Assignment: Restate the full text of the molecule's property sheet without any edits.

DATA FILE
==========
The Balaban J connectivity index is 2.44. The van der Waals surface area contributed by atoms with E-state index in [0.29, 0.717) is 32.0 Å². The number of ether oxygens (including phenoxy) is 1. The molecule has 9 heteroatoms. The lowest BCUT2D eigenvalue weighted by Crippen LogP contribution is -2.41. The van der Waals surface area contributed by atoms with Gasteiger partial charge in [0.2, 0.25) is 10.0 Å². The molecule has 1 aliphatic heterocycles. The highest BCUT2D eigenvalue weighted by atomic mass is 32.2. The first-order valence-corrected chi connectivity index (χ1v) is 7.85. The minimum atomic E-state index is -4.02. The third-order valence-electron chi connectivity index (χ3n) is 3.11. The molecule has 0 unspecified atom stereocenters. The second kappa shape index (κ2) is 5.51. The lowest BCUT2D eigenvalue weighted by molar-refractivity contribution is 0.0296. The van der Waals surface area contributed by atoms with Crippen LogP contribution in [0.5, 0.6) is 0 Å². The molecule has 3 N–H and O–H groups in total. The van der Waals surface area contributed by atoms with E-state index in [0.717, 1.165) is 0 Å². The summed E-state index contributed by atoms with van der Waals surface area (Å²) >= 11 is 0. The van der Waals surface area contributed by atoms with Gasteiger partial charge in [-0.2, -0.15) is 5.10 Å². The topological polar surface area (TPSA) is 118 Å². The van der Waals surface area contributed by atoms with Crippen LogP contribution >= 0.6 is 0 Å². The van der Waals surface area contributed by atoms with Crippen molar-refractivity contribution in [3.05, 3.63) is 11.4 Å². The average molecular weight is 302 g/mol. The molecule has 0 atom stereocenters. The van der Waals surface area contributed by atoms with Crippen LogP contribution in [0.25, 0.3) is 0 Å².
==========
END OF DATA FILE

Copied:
The Balaban J connectivity index is 2.44. The van der Waals surface area contributed by atoms with E-state index in [0.29, 0.717) is 32.0 Å². The number of ether oxygens (including phenoxy) is 1. The molecule has 9 heteroatoms. The lowest BCUT2D eigenvalue weighted by Crippen LogP contribution is -2.41. The van der Waals surface area contributed by atoms with Gasteiger partial charge in [0.2, 0.25) is 10.0 Å². The molecule has 1 aliphatic heterocycles. The highest BCUT2D eigenvalue weighted by atomic mass is 32.2. The first-order valence-corrected chi connectivity index (χ1v) is 7.85. The minimum atomic E-state index is -4.02. The third-order valence-electron chi connectivity index (χ3n) is 3.11. The molecule has 0 unspecified atom stereocenters. The second kappa shape index (κ2) is 5.51. The lowest BCUT2D eigenvalue weighted by molar-refractivity contribution is 0.0296. The van der Waals surface area contributed by atoms with Crippen LogP contribution in [0.5, 0.6) is 0 Å². The molecule has 3 N–H and O–H groups in total. The van der Waals surface area contributed by atoms with E-state index in [0.717, 1.165) is 0 Å². The summed E-state index contributed by atoms with van der Waals surface area (Å²) >= 11 is 0. The van der Waals surface area contributed by atoms with Gasteiger partial charge in [-0.2, -0.15) is 5.10 Å². The topological polar surface area (TPSA) is 118 Å². The van der Waals surface area contributed by atoms with Crippen LogP contribution >= 0.6 is 0 Å². The van der Waals surface area contributed by atoms with Crippen molar-refractivity contribution in [3.05, 3.63) is 11.4 Å². The average molecular weight is 302 g/mol. The molecule has 0 atom stereocenters. The van der Waals surface area contributed by atoms with Crippen LogP contribution in [0.25, 0.3) is 0 Å².